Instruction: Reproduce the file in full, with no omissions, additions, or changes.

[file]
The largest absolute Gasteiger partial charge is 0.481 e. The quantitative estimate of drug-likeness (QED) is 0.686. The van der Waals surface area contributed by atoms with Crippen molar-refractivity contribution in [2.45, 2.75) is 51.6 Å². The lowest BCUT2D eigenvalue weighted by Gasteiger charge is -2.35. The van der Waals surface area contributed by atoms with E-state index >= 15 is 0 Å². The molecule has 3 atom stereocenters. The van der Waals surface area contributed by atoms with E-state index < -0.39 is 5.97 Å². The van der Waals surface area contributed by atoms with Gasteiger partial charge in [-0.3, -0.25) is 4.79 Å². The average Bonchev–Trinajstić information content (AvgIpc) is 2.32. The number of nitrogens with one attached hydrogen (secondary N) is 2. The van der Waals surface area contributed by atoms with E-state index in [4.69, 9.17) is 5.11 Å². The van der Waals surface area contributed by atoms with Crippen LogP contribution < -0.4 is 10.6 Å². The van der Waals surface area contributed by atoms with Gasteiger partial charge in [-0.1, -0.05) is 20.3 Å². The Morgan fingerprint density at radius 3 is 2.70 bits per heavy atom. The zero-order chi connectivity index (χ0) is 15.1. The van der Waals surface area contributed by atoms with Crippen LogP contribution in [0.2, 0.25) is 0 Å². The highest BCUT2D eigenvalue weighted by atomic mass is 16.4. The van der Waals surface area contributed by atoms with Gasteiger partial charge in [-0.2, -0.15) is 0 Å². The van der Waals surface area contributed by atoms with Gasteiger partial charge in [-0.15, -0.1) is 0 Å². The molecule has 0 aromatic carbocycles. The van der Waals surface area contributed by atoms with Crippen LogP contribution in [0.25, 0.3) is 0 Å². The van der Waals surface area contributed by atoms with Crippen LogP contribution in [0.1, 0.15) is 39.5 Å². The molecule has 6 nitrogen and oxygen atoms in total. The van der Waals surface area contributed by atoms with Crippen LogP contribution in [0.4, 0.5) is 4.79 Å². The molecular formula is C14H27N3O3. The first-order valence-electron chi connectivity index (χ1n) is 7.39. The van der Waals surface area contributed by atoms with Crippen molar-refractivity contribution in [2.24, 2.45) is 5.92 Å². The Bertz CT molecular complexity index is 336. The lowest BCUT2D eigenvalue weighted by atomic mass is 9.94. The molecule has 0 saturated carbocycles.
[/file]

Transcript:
The largest absolute Gasteiger partial charge is 0.481 e. The quantitative estimate of drug-likeness (QED) is 0.686. The van der Waals surface area contributed by atoms with Crippen molar-refractivity contribution in [2.45, 2.75) is 51.6 Å². The lowest BCUT2D eigenvalue weighted by Gasteiger charge is -2.35. The van der Waals surface area contributed by atoms with E-state index >= 15 is 0 Å². The molecule has 3 atom stereocenters. The van der Waals surface area contributed by atoms with E-state index < -0.39 is 5.97 Å². The van der Waals surface area contributed by atoms with Gasteiger partial charge in [-0.3, -0.25) is 4.79 Å². The average Bonchev–Trinajstić information content (AvgIpc) is 2.32. The number of nitrogens with one attached hydrogen (secondary N) is 2. The van der Waals surface area contributed by atoms with E-state index in [4.69, 9.17) is 5.11 Å². The van der Waals surface area contributed by atoms with Crippen LogP contribution < -0.4 is 10.6 Å². The van der Waals surface area contributed by atoms with Gasteiger partial charge in [-0.1, -0.05) is 20.3 Å². The Morgan fingerprint density at radius 3 is 2.70 bits per heavy atom. The zero-order chi connectivity index (χ0) is 15.1. The van der Waals surface area contributed by atoms with Crippen LogP contribution in [0.2, 0.25) is 0 Å². The highest BCUT2D eigenvalue weighted by atomic mass is 16.4. The van der Waals surface area contributed by atoms with Gasteiger partial charge in [-0.2, -0.15) is 0 Å². The van der Waals surface area contributed by atoms with Gasteiger partial charge in [-0.15, -0.1) is 0 Å². The molecule has 0 aromatic carbocycles. The van der Waals surface area contributed by atoms with Crippen LogP contribution in [0.25, 0.3) is 0 Å². The van der Waals surface area contributed by atoms with Crippen LogP contribution in [0.1, 0.15) is 39.5 Å². The molecule has 6 nitrogen and oxygen atoms in total. The van der Waals surface area contributed by atoms with Crippen LogP contribution in [0.4, 0.5) is 4.79 Å². The molecular formula is C14H27N3O3. The first-order valence-electron chi connectivity index (χ1n) is 7.39. The van der Waals surface area contributed by atoms with Crippen molar-refractivity contribution in [2.24, 2.45) is 5.92 Å². The Bertz CT molecular complexity index is 336. The lowest BCUT2D eigenvalue weighted by atomic mass is 9.94. The molecule has 0 saturated carbocycles.